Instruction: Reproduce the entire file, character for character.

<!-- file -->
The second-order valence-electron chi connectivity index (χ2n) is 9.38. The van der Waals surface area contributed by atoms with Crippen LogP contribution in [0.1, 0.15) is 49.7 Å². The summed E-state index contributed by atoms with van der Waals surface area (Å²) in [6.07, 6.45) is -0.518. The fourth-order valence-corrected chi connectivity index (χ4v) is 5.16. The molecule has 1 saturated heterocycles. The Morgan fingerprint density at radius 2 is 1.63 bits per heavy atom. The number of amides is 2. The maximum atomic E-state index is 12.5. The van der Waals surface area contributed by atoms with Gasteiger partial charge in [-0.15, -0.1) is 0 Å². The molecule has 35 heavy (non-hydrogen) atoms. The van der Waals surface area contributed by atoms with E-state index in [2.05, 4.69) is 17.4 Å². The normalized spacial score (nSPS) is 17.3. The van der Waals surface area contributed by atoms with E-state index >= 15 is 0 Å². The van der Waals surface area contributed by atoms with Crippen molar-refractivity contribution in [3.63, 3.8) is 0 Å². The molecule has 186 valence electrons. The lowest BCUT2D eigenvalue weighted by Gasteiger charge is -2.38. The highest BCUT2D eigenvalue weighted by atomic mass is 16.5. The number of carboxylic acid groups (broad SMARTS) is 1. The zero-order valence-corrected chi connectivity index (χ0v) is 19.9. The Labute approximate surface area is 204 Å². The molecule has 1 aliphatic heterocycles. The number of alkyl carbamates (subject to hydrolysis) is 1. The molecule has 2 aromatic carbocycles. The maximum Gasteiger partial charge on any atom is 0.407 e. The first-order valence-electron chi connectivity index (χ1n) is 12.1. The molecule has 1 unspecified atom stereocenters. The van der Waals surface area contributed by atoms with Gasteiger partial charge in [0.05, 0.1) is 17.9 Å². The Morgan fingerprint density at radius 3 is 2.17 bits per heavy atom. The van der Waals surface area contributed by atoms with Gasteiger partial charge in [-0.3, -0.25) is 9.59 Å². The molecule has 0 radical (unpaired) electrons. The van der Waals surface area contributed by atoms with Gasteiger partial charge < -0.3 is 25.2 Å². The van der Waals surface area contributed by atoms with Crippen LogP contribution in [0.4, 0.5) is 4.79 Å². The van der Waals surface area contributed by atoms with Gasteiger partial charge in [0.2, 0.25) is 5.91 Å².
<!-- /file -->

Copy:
The second-order valence-electron chi connectivity index (χ2n) is 9.38. The van der Waals surface area contributed by atoms with Crippen LogP contribution in [0.1, 0.15) is 49.7 Å². The summed E-state index contributed by atoms with van der Waals surface area (Å²) in [6.07, 6.45) is -0.518. The fourth-order valence-corrected chi connectivity index (χ4v) is 5.16. The molecule has 1 saturated heterocycles. The Morgan fingerprint density at radius 2 is 1.63 bits per heavy atom. The number of amides is 2. The maximum atomic E-state index is 12.5. The van der Waals surface area contributed by atoms with Gasteiger partial charge in [-0.15, -0.1) is 0 Å². The molecule has 35 heavy (non-hydrogen) atoms. The van der Waals surface area contributed by atoms with E-state index in [2.05, 4.69) is 17.4 Å². The normalized spacial score (nSPS) is 17.3. The van der Waals surface area contributed by atoms with E-state index >= 15 is 0 Å². The van der Waals surface area contributed by atoms with Crippen molar-refractivity contribution in [3.63, 3.8) is 0 Å². The molecule has 186 valence electrons. The lowest BCUT2D eigenvalue weighted by Gasteiger charge is -2.38. The highest BCUT2D eigenvalue weighted by atomic mass is 16.5. The number of carboxylic acid groups (broad SMARTS) is 1. The zero-order valence-corrected chi connectivity index (χ0v) is 19.9. The Labute approximate surface area is 204 Å². The molecule has 1 aliphatic heterocycles. The number of alkyl carbamates (subject to hydrolysis) is 1. The molecule has 2 aromatic carbocycles. The maximum Gasteiger partial charge on any atom is 0.407 e. The first-order valence-electron chi connectivity index (χ1n) is 12.1. The molecule has 1 unspecified atom stereocenters. The van der Waals surface area contributed by atoms with Gasteiger partial charge in [0.05, 0.1) is 17.9 Å². The Morgan fingerprint density at radius 3 is 2.17 bits per heavy atom. The van der Waals surface area contributed by atoms with Gasteiger partial charge in [-0.3, -0.25) is 9.59 Å². The molecule has 0 radical (unpaired) electrons. The van der Waals surface area contributed by atoms with Gasteiger partial charge < -0.3 is 25.2 Å². The van der Waals surface area contributed by atoms with Crippen LogP contribution in [0.4, 0.5) is 4.79 Å². The van der Waals surface area contributed by atoms with Gasteiger partial charge in [0.2, 0.25) is 5.91 Å².